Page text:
U.S. industrial production in September failed to rise for the first time in seven months, the government said Friday, suggesting to economists that the overheated manufacturing sector is cooling a bit.
The Federal Reserve Board said output at the nation's factories, mines and utilities was unchanged last month after increasing a slight 0.2 percent in August and an unusually large 1.2 percent in July.The production index has gone 12 months without a decline, but September was the first time since February that it did not rise.
David Wyss, an economist with Data Resources Inc., a Lexington, Mass., forecasting firm, said the weakness in September was almost entirely due to cutbacks at electricity plants.
"There was a 4.3 percent drop in utility production because people weren't using their air conditioners as much," he said. Utility output shrank to nearly the May level, before the summer heat wave.
But even without the drop in utilities, production expanded slowly last month. It was up only 0.2 percent at manufacturing plants, following a 0.1 percent rise in August. Mining output, which includes oil and gas drilling, was up 0.2 percent following a 0.8 percent decrease.
Manufacturing has been the star of the economy this year. The lower value of the dollar has made American goods less expensive on overseas markets and fueled an export boom.
The boom was so vigorous that analysts this summer began worrying that factories wouldn't be able to keep up, leading to shortages and price increases.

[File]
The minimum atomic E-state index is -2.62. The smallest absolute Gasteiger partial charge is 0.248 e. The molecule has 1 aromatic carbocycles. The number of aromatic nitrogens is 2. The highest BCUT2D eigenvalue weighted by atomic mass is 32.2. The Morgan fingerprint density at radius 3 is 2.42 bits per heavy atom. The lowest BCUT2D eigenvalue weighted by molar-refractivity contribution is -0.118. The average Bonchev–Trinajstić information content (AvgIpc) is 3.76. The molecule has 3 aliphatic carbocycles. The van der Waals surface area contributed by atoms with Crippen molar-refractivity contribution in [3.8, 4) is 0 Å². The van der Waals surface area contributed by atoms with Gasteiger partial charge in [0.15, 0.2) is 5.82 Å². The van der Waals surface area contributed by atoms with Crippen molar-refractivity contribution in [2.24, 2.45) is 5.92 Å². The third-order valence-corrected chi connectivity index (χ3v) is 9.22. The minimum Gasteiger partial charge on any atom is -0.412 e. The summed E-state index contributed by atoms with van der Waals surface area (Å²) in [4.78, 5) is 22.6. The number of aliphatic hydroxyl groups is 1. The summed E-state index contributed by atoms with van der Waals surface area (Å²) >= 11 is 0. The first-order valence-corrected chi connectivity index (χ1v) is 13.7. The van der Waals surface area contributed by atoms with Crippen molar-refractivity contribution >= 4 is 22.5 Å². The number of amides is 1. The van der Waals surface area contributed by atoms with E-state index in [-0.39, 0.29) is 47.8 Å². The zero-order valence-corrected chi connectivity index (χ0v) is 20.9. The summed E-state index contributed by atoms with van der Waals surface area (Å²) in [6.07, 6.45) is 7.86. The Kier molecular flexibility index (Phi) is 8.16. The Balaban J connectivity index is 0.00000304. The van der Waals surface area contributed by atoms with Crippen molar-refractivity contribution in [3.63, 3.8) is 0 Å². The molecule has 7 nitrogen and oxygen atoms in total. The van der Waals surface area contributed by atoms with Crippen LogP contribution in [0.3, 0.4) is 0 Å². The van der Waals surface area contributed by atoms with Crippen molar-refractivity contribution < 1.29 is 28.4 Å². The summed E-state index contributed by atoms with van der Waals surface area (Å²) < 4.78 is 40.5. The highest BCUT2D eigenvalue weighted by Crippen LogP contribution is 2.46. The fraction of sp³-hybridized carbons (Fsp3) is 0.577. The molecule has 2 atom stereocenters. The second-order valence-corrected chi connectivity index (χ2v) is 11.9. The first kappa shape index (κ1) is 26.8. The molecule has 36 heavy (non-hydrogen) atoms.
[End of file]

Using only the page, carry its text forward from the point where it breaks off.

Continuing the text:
However, Wyss said, "The fear that the economy was overheating proved to be rather overheated."
Michael K. Evans, an economic consultant in Washington, said U.S. export sales in 1989 will not be able to sustain the rapid growth of this year.
A survey released by Dun & Bradstreet Corp. earlier this week showed that plant managers' expectations for increased orders declined for the second quarter in a row.
"Manufacturers see their orders shriveling up and they've decided, `Hey, it's time to cut back,"' Evans said.
Within the manufacturing sector, production of durable goods - "big ticket" items expected to last three or more years - was up 0.3 percent, while non-durables were up 0.2 percent.
Auto production jumped to 7.4 million units, from 7.0 million in August.
Business equipment, particularly machinery purchased by manufacturers seeking to gear up for the export boom, has been one of the strongest sectors of the economy. Production in September rose 0.4 percent to a level 10 percent higher than a year ago.
There was also strength in non-electrical machinery and chemicals, but steel production fell for the second consecutive month after rising sharply in July.